Any language and tagalog to english translator, going through the regular stages of its development over hundreds and thousands of years, invariably becomes overgrown with inclusions that came into it from other dialects. Naturally, this also happened with the Uzbek language, whose speakers lived at the intersection of many civilizations, contacted and continue to interact with representatives of hundreds of languages and dozens of language groups.
Uzbek borrowings in Russian
Close interaction, especially in the last 50-100 years, between the speakers of the Russian and Uzbek languages could not but lead to the interpenetration of a considerable number of words in both languages.
The Uzbek language itself is of Turkic origin, so it is rather difficult to understand from which particular language a particular Turkic word came to Russian. And such words, taking into account the richest joint history of the Russian and a large number of Turkic peoples, are enough. Words such as babay, donkey, koumiss, cheburek, cap, reed, golden eagle and a huge variety of others sound almost identical in both languages. But, repeating once again, it is possible to reliably determine which representatives of the Turkic people brought a new word into Russian only in very rare cases, when it is known who first pronounced it on the territory of Russia. This does not happen so often, and the translation from Uzbek of these phrases sounds similar to the translation from related Turkic languages.
At the same time, Uzbekisms are widespread in the Russian language in the space of Uzbekistan itself. Naturally, they are a local phenomenon, and do not fall into the academic dictionaries of the Russian language, but such a fact is present. At the everyday level, in the speech of people using the Russian language, and in the works of local writers, Uzbekisms are used quite widely.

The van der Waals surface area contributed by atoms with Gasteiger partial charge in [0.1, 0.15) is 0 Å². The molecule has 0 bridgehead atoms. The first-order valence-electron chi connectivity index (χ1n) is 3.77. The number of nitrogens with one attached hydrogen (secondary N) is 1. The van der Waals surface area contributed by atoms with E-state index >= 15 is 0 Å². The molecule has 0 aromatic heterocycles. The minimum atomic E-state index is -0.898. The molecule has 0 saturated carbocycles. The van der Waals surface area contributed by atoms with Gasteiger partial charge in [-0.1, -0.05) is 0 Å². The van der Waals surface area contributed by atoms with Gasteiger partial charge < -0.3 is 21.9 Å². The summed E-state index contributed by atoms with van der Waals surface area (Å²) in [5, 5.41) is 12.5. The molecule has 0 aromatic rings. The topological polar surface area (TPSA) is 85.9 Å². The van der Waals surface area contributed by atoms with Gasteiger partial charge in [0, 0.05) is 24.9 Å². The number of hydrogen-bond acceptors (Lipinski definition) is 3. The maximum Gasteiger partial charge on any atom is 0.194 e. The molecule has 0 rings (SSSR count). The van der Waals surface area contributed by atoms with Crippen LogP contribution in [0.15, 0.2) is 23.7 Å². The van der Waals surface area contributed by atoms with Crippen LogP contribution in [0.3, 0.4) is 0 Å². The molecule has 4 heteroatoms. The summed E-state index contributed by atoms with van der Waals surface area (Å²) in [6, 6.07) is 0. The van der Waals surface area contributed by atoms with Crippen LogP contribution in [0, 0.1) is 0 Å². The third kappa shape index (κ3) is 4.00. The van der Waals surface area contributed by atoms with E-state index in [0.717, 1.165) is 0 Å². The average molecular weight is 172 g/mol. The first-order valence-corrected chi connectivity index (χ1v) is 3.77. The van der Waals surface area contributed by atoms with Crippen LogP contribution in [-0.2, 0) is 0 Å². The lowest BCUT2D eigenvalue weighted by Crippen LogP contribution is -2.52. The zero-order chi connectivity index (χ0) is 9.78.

Words such as “viloyat”, “lagan”, “khurdzhuk”, “hokim”, “yuzboshi”, “atola”, “kazy”, “dimlyama” are unlikely to be understood by Russian speakers on the territory of Russia, nevertheless, in Russian-speaking Uzbekistan they are not special and are widely used. As a rule, Uzbekisms in Russian speech are words describing everyday objects, relationships between people, local toponymy, fauna, local cuisine and other things and phenomena characteristic of the area.
At the same time, Uzbekisms are completely organic in the “local” Russian language, none of the Russian-speaking will call a ditch a ditch or horse meat sausage other than “kazy”. That is, such borrowings have long been entrenched in the language and are the de facto norm.
Russian borrowings in Uzbek
The reverse process took place on a much larger scale. First of all, this is due to the higher level of development of the territories in which the Russian language was cultivated. This trend has been especially evident since about the beginning of the 19th century. The more technically and scientifically advanced native speakers of the Russian language, interacting more and more closely with the Uzbeks, have made a huge contribution to the development of their vocabulary. And when, in the 20th century, the Russian language became the language of interethnic communication throughout the USSR, the process of language borrowing from Russian into Uzbek went like an avalanche.
In a similar way, borrowing from other languages often occurred, but through Russian, in the Russian-speaking sound and with the possible inheritance of distortions. Almost everything that appeared new in the world thanks to scientific and technological progress, the achievements of scientists and artists in the XX century, came into the Uzbek language from a Russian-language name, or in transit through Russian. “Sanitation Inspectors”, “Batteries Electrsizlantirish”, “Haftambel”, “Photosurat”, “Kalavat” are vivid examples of such “transit” borrowings.
Such a process sometimes led to the actual ousting of the Uzbek language from some areas of use and its replacement with Russian. Recently, the situation has a pronounced opposite tendency: the Uzbek language is returning to almost all spheres, a lot of so-called “Russisms” are being replaced by Uzbek linguistic constructions, sometimes not the most successful ones. Many terms are borrowed from the Persian languages and the more widespread Turkish, gradually replacing Russian borrowings, for example, “nagliot” or “yuk tashish” instead of “transportation”, “fukaro” or “tabaalik” instead of “citizens”, etc.
Separately, it is worth mentioning the phenomenon of bilingualism: in Uzbekistan there is still a wide range of people who speak both languages and often speak a multilingual mixture. The percentage of bilinguals is especially high among people of the older generation who got on their feet and received their education in the Soviet Union. In their speech, it is not uncommon for “combined phrases and expressions, for example,“ men are good man ”,“ girls ”,“ Ivan-aka ”,“ zakaz-samsa ”. Such “hybrid” words and expressions most vividly demonstrate the deep interpenetration of the two languages.